Lawrence is the ultimate product of the youth quarterback industry that has accelerated the preparedness of young players, via private coaching and offensive philosophies that are easily adaptable from high school to college and beyond. Quarterbacks in general are ready earlier than ever to excel.

But Lawrence is the readiest, earliest, we’ve ever seen.

“Trevor Lawrence ruined it for everyone,” said ESPN analyst and former Alabama quarterback Greg McElroy.

Thing is, this precocity was not really unexpected. Those who saw Lawrence while he was starring at Cartersville High School in Georgia were prone to extreme gushing. He was as easily identifiable as a rising superstar as LeBron James was coming out of Akron early this century.

“Every time I see him, he reminds me of Peyton Manning, except he’s more athletic with a better arm,” said Rivals.com lead football recruiting analyst Mike Farrell. “I know that’s heady and ridiculous stuff, and people who know me know I don’t say stuff like that often, but this kid is special. The comparisons are accurate.”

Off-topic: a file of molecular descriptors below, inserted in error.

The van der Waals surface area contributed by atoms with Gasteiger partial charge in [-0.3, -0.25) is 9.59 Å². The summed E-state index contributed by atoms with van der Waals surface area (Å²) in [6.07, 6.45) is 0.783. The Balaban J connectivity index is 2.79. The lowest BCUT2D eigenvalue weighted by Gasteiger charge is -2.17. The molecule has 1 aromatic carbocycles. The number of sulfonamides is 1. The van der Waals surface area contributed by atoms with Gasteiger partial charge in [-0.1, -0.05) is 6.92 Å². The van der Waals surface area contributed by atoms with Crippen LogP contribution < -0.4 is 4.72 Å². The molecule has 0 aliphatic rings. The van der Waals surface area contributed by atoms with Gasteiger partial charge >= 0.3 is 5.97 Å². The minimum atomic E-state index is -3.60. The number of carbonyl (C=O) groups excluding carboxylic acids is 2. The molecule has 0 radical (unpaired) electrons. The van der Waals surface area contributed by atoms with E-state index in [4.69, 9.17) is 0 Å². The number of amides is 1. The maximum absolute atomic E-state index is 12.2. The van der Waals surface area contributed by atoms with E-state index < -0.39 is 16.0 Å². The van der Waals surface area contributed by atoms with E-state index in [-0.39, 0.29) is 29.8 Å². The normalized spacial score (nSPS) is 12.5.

And then there was former NFL quarterback Trent Dilfer, who in September 2017 laid the hype on thick after watching and coaching Lawrence in the Elite 11 Camp. Dilfer said the then-17-year-old was “better than 15 guys in the NFL right now from a talent standpoint. Maybe more."

Lawrence himself isn’t doing much to fan the flames of his own hype. He’s kept a low media profile this summer, skipping the interview session at the Manning Passing Academy in June and not being one of the players Clemson took to Atlantic Coast Conference media days. (It was a lamentable decision by the Tigers.) A quest to find — and interview — whoever cuts his famous hair went nowhere as well.

Unlike Manziel and Winston, Lawrence has done precious little to stir up drama away from the field. That’s another hurdle for Nihilism Nation to confront should it ever get around to trying to take down Trevor Lawrence.

Perhaps the kid will provide a few incompletions — maybe even an interception — to overreact to next Thursday night when the Tigers open their title defense against Georgia Tech. But it’s difficult to project a Clemson loss anytime before Christmas, and even more difficult to project a Clemson loss that is attributable to poor quarterback play.

For now, the haters have nothing on Trevor Lawrence. Which, in and of itself, they must hate.